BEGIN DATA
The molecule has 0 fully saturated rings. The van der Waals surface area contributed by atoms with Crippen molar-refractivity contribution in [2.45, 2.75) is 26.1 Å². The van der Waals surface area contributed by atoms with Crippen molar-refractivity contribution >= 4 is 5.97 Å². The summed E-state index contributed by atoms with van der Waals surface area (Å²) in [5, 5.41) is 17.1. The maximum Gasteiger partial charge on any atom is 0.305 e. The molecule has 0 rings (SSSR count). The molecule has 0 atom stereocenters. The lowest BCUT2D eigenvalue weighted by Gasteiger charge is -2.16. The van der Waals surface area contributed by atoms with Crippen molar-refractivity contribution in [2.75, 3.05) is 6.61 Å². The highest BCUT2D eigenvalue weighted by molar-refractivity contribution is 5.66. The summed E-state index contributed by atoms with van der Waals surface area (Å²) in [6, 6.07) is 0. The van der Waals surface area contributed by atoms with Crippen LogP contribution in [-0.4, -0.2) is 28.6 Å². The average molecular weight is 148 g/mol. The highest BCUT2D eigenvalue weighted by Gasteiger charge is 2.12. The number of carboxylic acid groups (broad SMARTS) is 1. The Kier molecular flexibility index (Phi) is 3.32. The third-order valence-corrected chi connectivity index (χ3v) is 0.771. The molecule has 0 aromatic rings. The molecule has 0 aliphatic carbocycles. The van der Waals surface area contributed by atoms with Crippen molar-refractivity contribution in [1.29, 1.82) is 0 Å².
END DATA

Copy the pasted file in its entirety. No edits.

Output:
The molecule has 0 fully saturated rings. The van der Waals surface area contributed by atoms with Crippen molar-refractivity contribution in [2.45, 2.75) is 26.1 Å². The van der Waals surface area contributed by atoms with Crippen molar-refractivity contribution >= 4 is 5.97 Å². The summed E-state index contributed by atoms with van der Waals surface area (Å²) in [5, 5.41) is 17.1. The maximum Gasteiger partial charge on any atom is 0.305 e. The molecule has 0 rings (SSSR count). The molecule has 0 atom stereocenters. The lowest BCUT2D eigenvalue weighted by Gasteiger charge is -2.16. The van der Waals surface area contributed by atoms with Crippen molar-refractivity contribution in [2.75, 3.05) is 6.61 Å². The highest BCUT2D eigenvalue weighted by molar-refractivity contribution is 5.66. The summed E-state index contributed by atoms with van der Waals surface area (Å²) in [6, 6.07) is 0. The van der Waals surface area contributed by atoms with Crippen LogP contribution in [-0.4, -0.2) is 28.6 Å². The average molecular weight is 148 g/mol. The highest BCUT2D eigenvalue weighted by Gasteiger charge is 2.12. The number of carboxylic acid groups (broad SMARTS) is 1. The Kier molecular flexibility index (Phi) is 3.32. The third-order valence-corrected chi connectivity index (χ3v) is 0.771. The molecule has 0 aromatic rings. The molecule has 0 aliphatic carbocycles. The van der Waals surface area contributed by atoms with Crippen molar-refractivity contribution in [1.29, 1.82) is 0 Å².